Plan an event that involves the community.
Bonnie Bitondo understands how important community involvement is to the success of a small business. After all, that involvement drew more than 75 people to her 1,600-square-foot store on a Saturday in May. The crowd gathered at Maxwell & Molly’s Closet in Newton, NJ, to hear who won a pet art contest featuring submissions from local middle school students.
Promote Creativity, Build Community
Bitondo actually found inspiration for the event in Pets+. A story in the March-April issue, “50 Promo Ideas You Gotta Try,” (ppmag.us/1181) included this tip: “Hold a pet art contest. Work with a local school for this. Have the kids paint or draw their pal. Volunteer to help judge, donate a gift card for pet food and supplies, and display the winners in your store at an awards-night gala.”
“It was something I could really see myself doing,” says Bitondo, a former schoolteacher herself. “So I ran with it.”
Get Partners, Participants
She began contacting schools, knowing it could be a challenge to find teachers willing to work with her on a contest before summer break. Bitondo was thrilled when Kate Delvecchio, an art instructor at nearby Halsted Middle School, said she would love for her classes to take part. The two came up with the concept “For the Love of Your Pet,” which called on students to create art featuring a pet or favorite animal, using a technique they learned that school year.
While the young artists worked on their pieces, Bitondo secured co-sponsors for the awards gala. A local art store donated supplies for prize packs, which also included gift cards to Maxwell & Molly’s Closet, and four area restaurants committed to providing refreshments. She also enlisted artists from the area as judges.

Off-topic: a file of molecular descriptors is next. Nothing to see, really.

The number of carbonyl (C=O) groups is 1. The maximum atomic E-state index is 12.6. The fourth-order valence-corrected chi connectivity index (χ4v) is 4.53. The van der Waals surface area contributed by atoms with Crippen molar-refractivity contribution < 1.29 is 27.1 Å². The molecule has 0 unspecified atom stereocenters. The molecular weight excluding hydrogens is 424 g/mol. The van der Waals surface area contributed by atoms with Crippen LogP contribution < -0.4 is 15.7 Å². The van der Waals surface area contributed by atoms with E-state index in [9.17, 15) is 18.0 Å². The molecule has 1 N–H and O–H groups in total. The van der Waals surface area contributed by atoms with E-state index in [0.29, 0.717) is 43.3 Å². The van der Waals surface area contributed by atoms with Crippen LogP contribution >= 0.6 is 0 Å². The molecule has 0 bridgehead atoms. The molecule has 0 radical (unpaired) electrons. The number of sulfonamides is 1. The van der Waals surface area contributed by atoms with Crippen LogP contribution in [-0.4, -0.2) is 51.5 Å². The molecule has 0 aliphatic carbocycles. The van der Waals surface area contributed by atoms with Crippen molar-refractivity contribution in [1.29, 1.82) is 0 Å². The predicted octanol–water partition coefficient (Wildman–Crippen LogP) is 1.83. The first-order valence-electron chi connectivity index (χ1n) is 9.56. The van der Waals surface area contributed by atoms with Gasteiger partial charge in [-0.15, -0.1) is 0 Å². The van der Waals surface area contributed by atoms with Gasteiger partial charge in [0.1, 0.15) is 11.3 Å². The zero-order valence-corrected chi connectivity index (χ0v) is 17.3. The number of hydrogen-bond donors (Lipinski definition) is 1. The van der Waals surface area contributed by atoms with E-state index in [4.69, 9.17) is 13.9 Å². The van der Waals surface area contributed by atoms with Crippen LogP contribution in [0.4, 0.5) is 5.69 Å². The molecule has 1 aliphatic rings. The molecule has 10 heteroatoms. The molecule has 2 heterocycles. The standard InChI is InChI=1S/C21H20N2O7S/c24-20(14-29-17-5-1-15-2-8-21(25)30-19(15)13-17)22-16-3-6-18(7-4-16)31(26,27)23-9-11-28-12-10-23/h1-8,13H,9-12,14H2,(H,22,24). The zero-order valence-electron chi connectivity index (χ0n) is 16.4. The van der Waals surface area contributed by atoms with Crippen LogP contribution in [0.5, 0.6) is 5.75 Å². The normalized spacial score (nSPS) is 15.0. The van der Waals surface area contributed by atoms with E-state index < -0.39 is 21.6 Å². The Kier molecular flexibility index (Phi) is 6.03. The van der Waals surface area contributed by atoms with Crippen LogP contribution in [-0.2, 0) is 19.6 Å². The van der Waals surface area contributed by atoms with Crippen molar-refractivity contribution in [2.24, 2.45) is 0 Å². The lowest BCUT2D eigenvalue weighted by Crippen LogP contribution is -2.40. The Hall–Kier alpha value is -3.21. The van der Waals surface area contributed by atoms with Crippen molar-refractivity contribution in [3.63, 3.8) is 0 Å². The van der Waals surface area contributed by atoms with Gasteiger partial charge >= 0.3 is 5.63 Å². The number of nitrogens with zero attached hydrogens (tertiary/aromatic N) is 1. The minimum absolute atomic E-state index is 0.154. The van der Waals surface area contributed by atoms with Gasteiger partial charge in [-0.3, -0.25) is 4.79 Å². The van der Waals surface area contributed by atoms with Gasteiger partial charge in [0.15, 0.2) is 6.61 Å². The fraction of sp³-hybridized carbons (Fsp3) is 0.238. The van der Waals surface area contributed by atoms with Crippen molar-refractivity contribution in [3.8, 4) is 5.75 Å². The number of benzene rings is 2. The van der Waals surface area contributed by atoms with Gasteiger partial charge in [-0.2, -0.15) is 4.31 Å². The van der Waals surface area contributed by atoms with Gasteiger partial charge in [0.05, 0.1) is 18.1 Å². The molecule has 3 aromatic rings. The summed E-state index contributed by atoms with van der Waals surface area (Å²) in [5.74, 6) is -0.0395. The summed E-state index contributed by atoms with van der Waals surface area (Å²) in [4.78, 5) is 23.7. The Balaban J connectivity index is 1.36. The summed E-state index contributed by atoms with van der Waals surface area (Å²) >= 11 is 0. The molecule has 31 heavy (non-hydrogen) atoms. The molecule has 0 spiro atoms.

“It was a wonderful combination of efforts,” Bitondo says, “multiple partnerships showing how different professions and businesses can work together to promote each other and contribute to the community.”
Interest Beyond the Cash Register
Twenty-six students submitted works across a variety of media. The art hung in the store for two weeks leading up to the gala, which students, family members and teachers attended.
“I was just so happy with the results, and traffic was terrific that day,” Bitondo says, but she notes that sales were not on her mind. “Each event I do has a different goal. This was about showing that I’m part of the community. When you are a true partner in the community, it supports you in return.”
That held particularly true with customers, who upon seeing the art on display praised the project and her.
“When customers see that you’re not just interested in the cash register, you won’t have to worry about the cash register. Your customers will take care of it.”
Do It Yourself: Host an Art Contest
- Contact teachers well before the school year starts so they can include an art contest in their curriculum.
- Secure co-sponsors early so they can budget for prize and other donations.
- Share a different art submission each day on your store’s social media pages.
- Pitch the contest to your local paper as a community-interest story.
- Work with a different school for each contest to reach different members of your community.
This article originally appeared in the January 2018 edition of PETS+.